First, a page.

Commentary Abortion

Beyond Federal Funding for Contraception: Taking a Firm Stance on the Hyde Amendment

Angi Becker Stevens

The term “pro-choice” has very little meaning if we are only defending the choice for those who can afford it.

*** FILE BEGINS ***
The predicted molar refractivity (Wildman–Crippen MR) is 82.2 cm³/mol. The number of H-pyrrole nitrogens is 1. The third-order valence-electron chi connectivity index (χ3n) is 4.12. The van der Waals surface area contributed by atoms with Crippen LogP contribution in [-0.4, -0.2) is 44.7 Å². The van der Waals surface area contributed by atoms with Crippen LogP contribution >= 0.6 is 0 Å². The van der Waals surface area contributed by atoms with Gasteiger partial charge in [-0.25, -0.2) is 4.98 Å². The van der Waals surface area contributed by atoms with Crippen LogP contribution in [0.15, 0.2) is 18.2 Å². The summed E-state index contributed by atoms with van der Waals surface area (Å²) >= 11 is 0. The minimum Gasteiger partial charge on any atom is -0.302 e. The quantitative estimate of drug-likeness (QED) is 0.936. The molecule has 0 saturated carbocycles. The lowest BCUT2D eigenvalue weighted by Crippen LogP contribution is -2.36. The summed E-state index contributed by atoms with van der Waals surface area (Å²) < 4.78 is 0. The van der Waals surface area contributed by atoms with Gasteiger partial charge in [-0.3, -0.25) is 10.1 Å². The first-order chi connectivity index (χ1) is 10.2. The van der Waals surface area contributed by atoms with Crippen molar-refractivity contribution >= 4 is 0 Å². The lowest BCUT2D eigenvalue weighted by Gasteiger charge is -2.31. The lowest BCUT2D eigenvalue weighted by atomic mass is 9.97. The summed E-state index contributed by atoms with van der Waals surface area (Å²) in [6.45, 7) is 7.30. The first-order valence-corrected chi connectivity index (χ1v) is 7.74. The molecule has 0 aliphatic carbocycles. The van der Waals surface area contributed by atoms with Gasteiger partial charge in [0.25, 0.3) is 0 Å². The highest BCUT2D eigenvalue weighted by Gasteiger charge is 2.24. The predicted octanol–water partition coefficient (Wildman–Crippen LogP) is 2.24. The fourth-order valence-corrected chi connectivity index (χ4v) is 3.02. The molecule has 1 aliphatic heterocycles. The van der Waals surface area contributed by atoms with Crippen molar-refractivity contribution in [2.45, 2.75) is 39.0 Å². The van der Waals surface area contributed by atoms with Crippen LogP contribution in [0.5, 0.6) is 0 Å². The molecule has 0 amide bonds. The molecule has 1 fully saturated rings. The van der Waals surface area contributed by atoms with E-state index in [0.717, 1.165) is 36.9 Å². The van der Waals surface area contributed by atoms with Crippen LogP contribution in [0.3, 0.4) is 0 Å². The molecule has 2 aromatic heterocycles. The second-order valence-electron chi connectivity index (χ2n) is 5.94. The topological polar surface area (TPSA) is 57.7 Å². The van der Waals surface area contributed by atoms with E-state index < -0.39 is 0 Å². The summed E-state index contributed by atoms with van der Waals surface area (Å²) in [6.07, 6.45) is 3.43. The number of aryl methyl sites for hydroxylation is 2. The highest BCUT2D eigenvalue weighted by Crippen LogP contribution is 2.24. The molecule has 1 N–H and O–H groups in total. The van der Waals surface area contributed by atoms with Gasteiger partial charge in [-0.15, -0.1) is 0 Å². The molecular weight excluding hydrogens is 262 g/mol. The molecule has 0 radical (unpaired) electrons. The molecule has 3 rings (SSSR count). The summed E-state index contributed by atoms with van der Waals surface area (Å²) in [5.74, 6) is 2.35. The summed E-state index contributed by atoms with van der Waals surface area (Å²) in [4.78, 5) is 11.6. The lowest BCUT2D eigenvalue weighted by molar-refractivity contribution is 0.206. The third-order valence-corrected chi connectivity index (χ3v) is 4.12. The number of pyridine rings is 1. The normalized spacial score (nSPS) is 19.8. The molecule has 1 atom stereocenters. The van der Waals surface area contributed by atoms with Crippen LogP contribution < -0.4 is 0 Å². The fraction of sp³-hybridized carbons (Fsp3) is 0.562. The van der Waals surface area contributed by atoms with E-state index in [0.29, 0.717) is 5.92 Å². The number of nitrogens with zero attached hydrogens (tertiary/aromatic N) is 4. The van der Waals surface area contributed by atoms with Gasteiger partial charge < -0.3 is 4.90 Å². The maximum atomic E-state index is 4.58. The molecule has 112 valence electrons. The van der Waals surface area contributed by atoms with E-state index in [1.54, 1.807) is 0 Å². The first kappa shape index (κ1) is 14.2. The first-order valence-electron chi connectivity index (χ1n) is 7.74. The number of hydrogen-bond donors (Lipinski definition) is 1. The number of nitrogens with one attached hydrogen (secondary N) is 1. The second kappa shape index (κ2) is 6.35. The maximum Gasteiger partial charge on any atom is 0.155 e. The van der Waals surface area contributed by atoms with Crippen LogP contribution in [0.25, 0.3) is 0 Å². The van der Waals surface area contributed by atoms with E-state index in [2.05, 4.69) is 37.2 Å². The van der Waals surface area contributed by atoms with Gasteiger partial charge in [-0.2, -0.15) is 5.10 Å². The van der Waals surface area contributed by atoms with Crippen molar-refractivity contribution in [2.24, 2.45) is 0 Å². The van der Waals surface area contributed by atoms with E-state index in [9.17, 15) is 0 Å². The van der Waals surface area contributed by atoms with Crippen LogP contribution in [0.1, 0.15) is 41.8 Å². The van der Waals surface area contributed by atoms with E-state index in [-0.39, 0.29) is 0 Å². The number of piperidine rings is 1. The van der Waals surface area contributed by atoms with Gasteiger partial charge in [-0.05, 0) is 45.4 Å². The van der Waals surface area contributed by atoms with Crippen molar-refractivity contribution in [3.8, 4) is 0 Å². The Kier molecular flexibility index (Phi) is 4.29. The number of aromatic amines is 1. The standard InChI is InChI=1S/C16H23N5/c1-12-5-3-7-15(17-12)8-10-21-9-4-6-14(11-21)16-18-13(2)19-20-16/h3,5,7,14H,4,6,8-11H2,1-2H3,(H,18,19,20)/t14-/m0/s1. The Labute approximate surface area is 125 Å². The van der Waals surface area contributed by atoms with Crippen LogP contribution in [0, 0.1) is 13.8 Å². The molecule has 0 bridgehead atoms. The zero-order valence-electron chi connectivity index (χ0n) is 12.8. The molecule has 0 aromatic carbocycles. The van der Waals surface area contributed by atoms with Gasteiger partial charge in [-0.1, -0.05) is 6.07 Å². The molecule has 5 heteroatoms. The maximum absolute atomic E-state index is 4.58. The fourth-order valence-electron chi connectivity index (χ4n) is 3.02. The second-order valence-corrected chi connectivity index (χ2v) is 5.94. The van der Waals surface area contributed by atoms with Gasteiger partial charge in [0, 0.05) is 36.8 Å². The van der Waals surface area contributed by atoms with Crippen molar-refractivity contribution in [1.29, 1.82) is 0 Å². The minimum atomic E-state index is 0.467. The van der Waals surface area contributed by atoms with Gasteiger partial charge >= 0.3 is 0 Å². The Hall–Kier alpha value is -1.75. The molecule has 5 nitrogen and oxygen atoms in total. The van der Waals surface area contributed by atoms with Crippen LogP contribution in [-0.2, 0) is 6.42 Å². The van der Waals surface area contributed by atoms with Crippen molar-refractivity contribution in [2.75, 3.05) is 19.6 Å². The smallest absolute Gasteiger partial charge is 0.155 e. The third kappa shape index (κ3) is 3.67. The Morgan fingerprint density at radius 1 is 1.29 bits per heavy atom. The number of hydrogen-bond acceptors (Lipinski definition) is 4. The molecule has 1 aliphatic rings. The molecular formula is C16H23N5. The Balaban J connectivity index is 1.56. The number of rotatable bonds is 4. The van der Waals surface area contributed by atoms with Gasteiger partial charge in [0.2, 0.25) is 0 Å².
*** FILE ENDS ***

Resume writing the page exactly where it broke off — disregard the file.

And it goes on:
Over the past few months, in discussing the attack on Planned Parenthood’s federal funding, I—along with probably just about every other feminist and pro-choice activist in the country—found myself repeating “but they already don’t get federal funding for abortion!” so many times I felt like a broken record. It has been necessary, thanks to a proliferation of misleading articles and statements on the subject, to offer that kind of clarification. At the same time, however, I’ve been increasingly concerned that in our haste to remind everyone that this particular political battle is not about funding for abortion, we’ve given the impression that it’s perfectly valid and acceptable that abortion remain ineligible for federal funding. It feels almost as if we’re saying: “oh no, no, we would never ask for taxpayer money for that! We’re talking about breast exams!” And while clarity is absolutely important, and people do need to understand exactly what’s at stake in the current budget wars and what isn’t, I would argue that it’s equally vital that we not throw abortion rights under the bus in an effort to protect other family planning and health services.